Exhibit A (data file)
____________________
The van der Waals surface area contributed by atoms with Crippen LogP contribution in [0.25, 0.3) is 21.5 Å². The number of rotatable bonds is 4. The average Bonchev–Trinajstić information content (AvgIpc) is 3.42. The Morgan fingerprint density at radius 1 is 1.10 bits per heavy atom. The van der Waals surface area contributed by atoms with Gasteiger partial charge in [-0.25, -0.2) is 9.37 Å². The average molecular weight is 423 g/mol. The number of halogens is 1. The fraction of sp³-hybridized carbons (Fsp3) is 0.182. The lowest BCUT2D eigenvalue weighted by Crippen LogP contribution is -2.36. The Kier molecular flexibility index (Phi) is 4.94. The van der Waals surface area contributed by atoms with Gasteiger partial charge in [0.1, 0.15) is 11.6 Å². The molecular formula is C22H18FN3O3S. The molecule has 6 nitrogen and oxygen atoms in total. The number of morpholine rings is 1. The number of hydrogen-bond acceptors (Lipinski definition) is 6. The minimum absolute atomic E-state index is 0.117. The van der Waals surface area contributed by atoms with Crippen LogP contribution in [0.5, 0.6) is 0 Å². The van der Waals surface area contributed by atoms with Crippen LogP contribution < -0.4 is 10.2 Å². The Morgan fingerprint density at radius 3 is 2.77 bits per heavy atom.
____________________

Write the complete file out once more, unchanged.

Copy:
The van der Waals surface area contributed by atoms with Crippen LogP contribution in [0.25, 0.3) is 21.5 Å². The number of rotatable bonds is 4. The average Bonchev–Trinajstić information content (AvgIpc) is 3.42. The Morgan fingerprint density at radius 1 is 1.10 bits per heavy atom. The van der Waals surface area contributed by atoms with Gasteiger partial charge in [-0.25, -0.2) is 9.37 Å². The average molecular weight is 423 g/mol. The number of halogens is 1. The fraction of sp³-hybridized carbons (Fsp3) is 0.182. The lowest BCUT2D eigenvalue weighted by Crippen LogP contribution is -2.36. The Kier molecular flexibility index (Phi) is 4.94. The van der Waals surface area contributed by atoms with Gasteiger partial charge in [0.1, 0.15) is 11.6 Å². The molecular formula is C22H18FN3O3S. The molecule has 6 nitrogen and oxygen atoms in total. The number of morpholine rings is 1. The number of hydrogen-bond acceptors (Lipinski definition) is 6. The minimum absolute atomic E-state index is 0.117. The van der Waals surface area contributed by atoms with Crippen LogP contribution in [0.5, 0.6) is 0 Å². The van der Waals surface area contributed by atoms with Crippen LogP contribution < -0.4 is 10.2 Å². The Morgan fingerprint density at radius 3 is 2.77 bits per heavy atom.